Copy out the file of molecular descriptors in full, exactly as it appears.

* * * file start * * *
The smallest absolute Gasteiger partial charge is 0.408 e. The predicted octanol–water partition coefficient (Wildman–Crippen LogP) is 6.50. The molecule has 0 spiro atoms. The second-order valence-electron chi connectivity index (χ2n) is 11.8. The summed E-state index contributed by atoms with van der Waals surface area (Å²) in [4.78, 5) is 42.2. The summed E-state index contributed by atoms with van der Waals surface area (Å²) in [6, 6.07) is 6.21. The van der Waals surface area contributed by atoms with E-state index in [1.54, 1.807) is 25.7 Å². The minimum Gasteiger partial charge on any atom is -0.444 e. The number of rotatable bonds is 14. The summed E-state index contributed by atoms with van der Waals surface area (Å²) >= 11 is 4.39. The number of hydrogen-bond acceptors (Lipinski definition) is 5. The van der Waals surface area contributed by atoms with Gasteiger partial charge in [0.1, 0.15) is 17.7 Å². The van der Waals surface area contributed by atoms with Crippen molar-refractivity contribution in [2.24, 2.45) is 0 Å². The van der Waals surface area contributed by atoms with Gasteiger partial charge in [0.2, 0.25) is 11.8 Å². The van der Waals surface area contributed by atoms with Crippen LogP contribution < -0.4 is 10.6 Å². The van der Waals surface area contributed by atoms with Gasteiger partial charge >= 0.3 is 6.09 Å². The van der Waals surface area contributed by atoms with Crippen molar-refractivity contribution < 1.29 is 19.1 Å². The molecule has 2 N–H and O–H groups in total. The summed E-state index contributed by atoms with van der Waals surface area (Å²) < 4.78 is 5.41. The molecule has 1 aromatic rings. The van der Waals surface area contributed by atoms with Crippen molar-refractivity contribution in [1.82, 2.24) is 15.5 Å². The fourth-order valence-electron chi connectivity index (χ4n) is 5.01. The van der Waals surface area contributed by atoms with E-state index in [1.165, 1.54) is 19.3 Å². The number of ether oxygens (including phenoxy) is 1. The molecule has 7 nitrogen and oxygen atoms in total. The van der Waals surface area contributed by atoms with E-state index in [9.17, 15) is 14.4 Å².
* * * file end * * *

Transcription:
The smallest absolute Gasteiger partial charge is 0.408 e. The predicted octanol–water partition coefficient (Wildman–Crippen LogP) is 6.50. The molecule has 0 spiro atoms. The second-order valence-electron chi connectivity index (χ2n) is 11.8. The summed E-state index contributed by atoms with van der Waals surface area (Å²) in [4.78, 5) is 42.2. The summed E-state index contributed by atoms with van der Waals surface area (Å²) in [6, 6.07) is 6.21. The van der Waals surface area contributed by atoms with E-state index in [1.54, 1.807) is 25.7 Å². The minimum Gasteiger partial charge on any atom is -0.444 e. The number of rotatable bonds is 14. The summed E-state index contributed by atoms with van der Waals surface area (Å²) >= 11 is 4.39. The number of hydrogen-bond acceptors (Lipinski definition) is 5. The van der Waals surface area contributed by atoms with Gasteiger partial charge in [0.1, 0.15) is 17.7 Å². The van der Waals surface area contributed by atoms with Crippen molar-refractivity contribution in [2.24, 2.45) is 0 Å². The van der Waals surface area contributed by atoms with Gasteiger partial charge in [0.2, 0.25) is 11.8 Å². The van der Waals surface area contributed by atoms with Crippen LogP contribution < -0.4 is 10.6 Å². The van der Waals surface area contributed by atoms with Gasteiger partial charge >= 0.3 is 6.09 Å². The van der Waals surface area contributed by atoms with Crippen molar-refractivity contribution < 1.29 is 19.1 Å². The molecule has 2 N–H and O–H groups in total. The summed E-state index contributed by atoms with van der Waals surface area (Å²) < 4.78 is 5.41. The molecule has 1 aromatic rings. The van der Waals surface area contributed by atoms with Crippen molar-refractivity contribution in [1.82, 2.24) is 15.5 Å². The fourth-order valence-electron chi connectivity index (χ4n) is 5.01. The van der Waals surface area contributed by atoms with E-state index in [1.165, 1.54) is 19.3 Å². The number of ether oxygens (including phenoxy) is 1. The molecule has 7 nitrogen and oxygen atoms in total. The van der Waals surface area contributed by atoms with E-state index in [9.17, 15) is 14.4 Å².